20 May 2024


Dear Sam

Thank you for your letter of 30 April 2024 in relation to issues faced by clients of the former firm of solicitors WW & J McClure. I am aware of the issues which a number of families are facing as a result of WW & J McClure Limited (“McClures”) going into administration and I appreciate the distress this has caused and sympathise with those affected.

I understand that legal firm Jones Whyte LLP took on McClures files and is engaging with those affected. The priority in cases such as this is to ensure the security of the clients’ confidential data, documents and funds by ensuring that they are passed to another regulated solicitor or firm. It is now the responsibility of the acquiring firm Jones Whyte to contact the former clients of McClures. Due to the number of clients affected I understand that Jones Whyte has indicated that it is prioritising cases which need immediate attention and continues to inform clients.

The Scottish Government recognises the importance of all affected clients being informed in a timely manner and has engaged with the Law Society of Scotland (“the Law Society”) to understand what action it is taking. The Convener of the Regulatory Committee wrote to me in advance of the Members’ Debate in February 2024 to advise that the Committee are considering what other changes may be required to address some of the issues arising from this case. The Convener has advised that the Committee will introduce new Practice Rules and additional guidance, principally in relation to the obligations and expectations, including communications, when a solicitor or practice makes arrangements to pass client assets to another.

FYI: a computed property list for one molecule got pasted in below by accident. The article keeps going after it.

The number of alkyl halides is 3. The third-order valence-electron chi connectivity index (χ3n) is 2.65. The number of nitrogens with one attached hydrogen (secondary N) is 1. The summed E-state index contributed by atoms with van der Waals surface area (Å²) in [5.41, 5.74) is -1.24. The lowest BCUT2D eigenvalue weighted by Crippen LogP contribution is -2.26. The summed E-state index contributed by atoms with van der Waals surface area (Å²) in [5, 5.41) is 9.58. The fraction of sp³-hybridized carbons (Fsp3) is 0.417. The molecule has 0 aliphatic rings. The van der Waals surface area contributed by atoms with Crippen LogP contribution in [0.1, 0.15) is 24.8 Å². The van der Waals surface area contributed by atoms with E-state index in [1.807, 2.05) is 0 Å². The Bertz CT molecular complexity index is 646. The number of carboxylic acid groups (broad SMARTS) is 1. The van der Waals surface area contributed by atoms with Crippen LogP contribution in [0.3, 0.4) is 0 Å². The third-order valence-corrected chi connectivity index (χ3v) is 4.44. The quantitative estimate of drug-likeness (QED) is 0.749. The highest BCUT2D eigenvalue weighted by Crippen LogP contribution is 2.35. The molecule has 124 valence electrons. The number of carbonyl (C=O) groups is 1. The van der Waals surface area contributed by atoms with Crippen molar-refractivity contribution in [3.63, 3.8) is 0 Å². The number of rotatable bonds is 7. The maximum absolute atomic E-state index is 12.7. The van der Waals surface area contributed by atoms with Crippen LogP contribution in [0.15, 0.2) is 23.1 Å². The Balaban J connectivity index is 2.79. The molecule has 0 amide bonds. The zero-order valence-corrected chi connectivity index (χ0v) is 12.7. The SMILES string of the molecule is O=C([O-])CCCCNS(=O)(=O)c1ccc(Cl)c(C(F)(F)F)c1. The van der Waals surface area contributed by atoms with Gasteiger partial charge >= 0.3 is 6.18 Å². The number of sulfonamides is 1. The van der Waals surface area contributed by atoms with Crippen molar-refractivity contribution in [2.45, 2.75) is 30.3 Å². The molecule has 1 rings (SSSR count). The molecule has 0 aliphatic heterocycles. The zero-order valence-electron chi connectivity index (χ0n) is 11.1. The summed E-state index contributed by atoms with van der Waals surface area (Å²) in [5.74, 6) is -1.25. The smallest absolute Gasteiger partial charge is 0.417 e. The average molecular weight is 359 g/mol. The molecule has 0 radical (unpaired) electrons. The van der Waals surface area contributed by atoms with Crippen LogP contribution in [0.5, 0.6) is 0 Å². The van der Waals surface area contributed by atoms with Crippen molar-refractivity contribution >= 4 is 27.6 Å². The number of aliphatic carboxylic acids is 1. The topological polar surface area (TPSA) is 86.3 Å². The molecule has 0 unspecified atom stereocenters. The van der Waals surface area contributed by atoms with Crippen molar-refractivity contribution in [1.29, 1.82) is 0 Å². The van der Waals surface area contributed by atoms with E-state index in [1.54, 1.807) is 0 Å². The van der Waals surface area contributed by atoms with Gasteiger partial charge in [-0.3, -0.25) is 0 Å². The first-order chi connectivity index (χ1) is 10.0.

Clients may retain the services of Jones Whyte or they may request their file and seek the services of another legal firm. The Law Society note that requesting the file should be free of charge (other than the costs of sending on the file) if Jones Whyte are not instructed.

I am aware of calls for the Scottish Government to consider initiating an information campaign to raise awareness among the former clients who may not yet been informed about the situation. This is a matter for the Law Society as the regulatory body. When WW & J McClure Limited ceased trading, the Law Society published notifications on their website and have published information to assist those affected: McClures Jones Whyte FAQs | Law Society of Scotland (lawscot.org.uk).

I would encourage those affected to seek advice from the Law Society of Scotland and the Scottish Legal Complaints Commission (“SLCC”) who can provide information and clarity on how to seek redress – through raising a complaint, making a claim under the client protection fund, or making a claim through the professional indemnity insurance scheme.

These measures are in place to provide consumer protection and redress where appropriate, and these schemes remain a route to redress when a legal firm has gone into administration.

The SLCC is the gateway for all complaints about solicitors in Scotland. If the SLCC determine that the complaint is eligible and that it relates to the service provided by a Scottish solicitor, they will deal with it. If they determine that a complaint is eligible and relates to a conduct issue, they will pass it to the Law Society for investigation. The SLCC operates independently of the Scottish Government, Scottish legal profession, the Law Society, the Faculty of Advocates and Association of Construction Attorneys. Their position of independence is intended to provide impartiality and objectivity to reviewing complaints.